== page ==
In drafting “The library within us”, I started with a simple and somewhat challenging idea: “It’s time to think about content, not as a product or a service, but a vehicle to reach an outcome.”
That notion led me to return to the six principles of lean consumption, conceived seven years ago by Daniel Jones and James Womack. The last of their six principles encourages firms to “continually aggregate solutions to reduce the customer’s time and hassle.”
In “library” I observed:
“The challenge we face in publishing is discovery in the face of abundance. What Jones and Womack provide is a filter or a lens through which we can reconfigure our approach to publishing. Unfortunately, we’ve left much of that innovation to others.”
An example of that innovation can be found in “What drives sharing on mobile devices?” Written by Cameron Scott, the post appeared on mediabistro’s SocialTimes blog a couple of weeks ago.
Citing a study of mobile device use that had been prepared by Onswipe, Scott notes:
“Users of smaller screens are more likely to be engaged in content consumption than content creation, but are more likely to share content to social networks”.
In and of itself, this is not earth-shaking news. Anyone who owns one or more mobile devices could tell you that they aren’t the best devices for writing a blog post, let alone the next great American novel.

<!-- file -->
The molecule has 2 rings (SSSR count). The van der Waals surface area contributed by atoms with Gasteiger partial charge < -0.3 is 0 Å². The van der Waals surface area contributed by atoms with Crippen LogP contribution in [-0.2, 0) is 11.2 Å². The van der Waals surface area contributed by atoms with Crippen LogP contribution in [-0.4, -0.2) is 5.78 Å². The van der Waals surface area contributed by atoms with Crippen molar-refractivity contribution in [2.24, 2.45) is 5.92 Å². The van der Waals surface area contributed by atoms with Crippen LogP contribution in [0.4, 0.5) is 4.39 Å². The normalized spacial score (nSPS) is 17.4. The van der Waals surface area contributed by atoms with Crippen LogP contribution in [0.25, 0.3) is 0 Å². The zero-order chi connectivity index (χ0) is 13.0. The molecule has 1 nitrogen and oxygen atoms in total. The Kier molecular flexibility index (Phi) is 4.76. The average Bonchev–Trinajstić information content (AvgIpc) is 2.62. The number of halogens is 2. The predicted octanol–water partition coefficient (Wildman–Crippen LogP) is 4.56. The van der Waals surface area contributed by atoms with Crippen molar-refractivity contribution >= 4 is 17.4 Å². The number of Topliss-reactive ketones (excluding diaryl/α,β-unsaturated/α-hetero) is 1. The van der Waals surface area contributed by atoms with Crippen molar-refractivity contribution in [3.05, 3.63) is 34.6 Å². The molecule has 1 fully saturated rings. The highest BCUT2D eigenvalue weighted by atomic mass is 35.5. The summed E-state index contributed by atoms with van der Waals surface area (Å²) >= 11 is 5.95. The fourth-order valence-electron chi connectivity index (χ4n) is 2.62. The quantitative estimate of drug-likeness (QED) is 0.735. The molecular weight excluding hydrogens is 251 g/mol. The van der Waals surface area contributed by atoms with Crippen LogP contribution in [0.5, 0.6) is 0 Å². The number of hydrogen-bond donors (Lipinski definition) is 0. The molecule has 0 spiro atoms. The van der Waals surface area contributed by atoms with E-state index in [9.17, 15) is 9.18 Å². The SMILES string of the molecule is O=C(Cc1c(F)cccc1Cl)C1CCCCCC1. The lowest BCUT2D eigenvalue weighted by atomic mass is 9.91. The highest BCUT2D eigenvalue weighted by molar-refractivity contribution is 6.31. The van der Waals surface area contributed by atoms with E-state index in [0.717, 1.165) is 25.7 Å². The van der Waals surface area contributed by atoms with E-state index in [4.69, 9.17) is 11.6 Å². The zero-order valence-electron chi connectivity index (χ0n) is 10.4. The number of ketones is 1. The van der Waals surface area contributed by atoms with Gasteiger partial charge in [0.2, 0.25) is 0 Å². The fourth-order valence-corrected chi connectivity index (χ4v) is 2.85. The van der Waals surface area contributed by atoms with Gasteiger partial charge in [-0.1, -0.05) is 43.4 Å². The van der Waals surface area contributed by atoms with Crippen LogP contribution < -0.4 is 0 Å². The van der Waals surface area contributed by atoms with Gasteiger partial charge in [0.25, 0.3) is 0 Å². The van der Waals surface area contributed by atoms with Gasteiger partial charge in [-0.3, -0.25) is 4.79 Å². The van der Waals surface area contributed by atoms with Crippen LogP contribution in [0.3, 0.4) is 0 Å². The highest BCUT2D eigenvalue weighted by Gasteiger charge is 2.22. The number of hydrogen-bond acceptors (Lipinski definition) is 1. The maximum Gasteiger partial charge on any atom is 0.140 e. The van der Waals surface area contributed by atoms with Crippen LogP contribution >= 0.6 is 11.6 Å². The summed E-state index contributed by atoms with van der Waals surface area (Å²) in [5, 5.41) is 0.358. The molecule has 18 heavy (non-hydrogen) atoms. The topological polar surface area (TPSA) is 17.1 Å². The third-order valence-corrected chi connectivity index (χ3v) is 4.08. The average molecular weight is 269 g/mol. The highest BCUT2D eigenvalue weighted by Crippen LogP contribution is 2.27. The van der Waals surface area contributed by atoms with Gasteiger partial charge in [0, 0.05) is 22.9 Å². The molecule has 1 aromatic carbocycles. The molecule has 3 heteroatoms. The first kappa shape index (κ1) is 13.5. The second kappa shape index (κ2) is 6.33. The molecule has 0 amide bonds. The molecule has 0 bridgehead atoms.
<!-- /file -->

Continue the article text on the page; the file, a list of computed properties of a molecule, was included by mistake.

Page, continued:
Think about the less-seen trend, though. Because tablets and even smart phones are pretty handy when it comes to content consumption, they are an emerging battleground in a fight to promote discovery in the face of abundance.
Scott’s post focused on the differences between tablet and smartphone content consumption. Citing Onswipe, he noted that “Facebook usage grows as the screen gets smaller. On smartphones, users are most likely to share to Facebook. Email follows as the second most common choice, trailed by Twitter and Pinterest.”
The short story is that the interface matters, something that prompts continued evolution of things like the Facebook “share” button. To their detriment, though, most publishers leave the interface opportunity to third parties. That’s why I used “library” to say:
“The answer involves using content as a means to build and serve communities of like interest. The Internet helps publishers reach widely dispersed, even global markets in ways that were not possible before. But simply putting content on the web is not enough.
“There is already an abundance of content, one that will continue to grow, reducing discovery and increasing the cost of marketing. Instead, publishers need to look at their work as “community organizers”, investing in the development, management and sustainability of groups affiliated by place, purpose or preference.
“Those communities need help forming boundaries (defining what they are, as well as what they are not), advancing community awareness and consciousness and (by a variety of means) negotiating new ways of thinking and acting. These are deliberate efforts, not accidents or opportunities to exploit a near-term advantage.
“They can be rewarded as publishers learn to nurture those communities and provide both goods (physical and digital books, for example) and services (continuing education or opportunities to meet virtually or face-to-face, to name some options) that meet the needs of the communities they serve.”
Most publishers won’t get to make the platform; that moment has passed. But some publishers will get to make better use of the platforms, including the web as a whole, with first-mover advantage accruing to those who think outside of the container.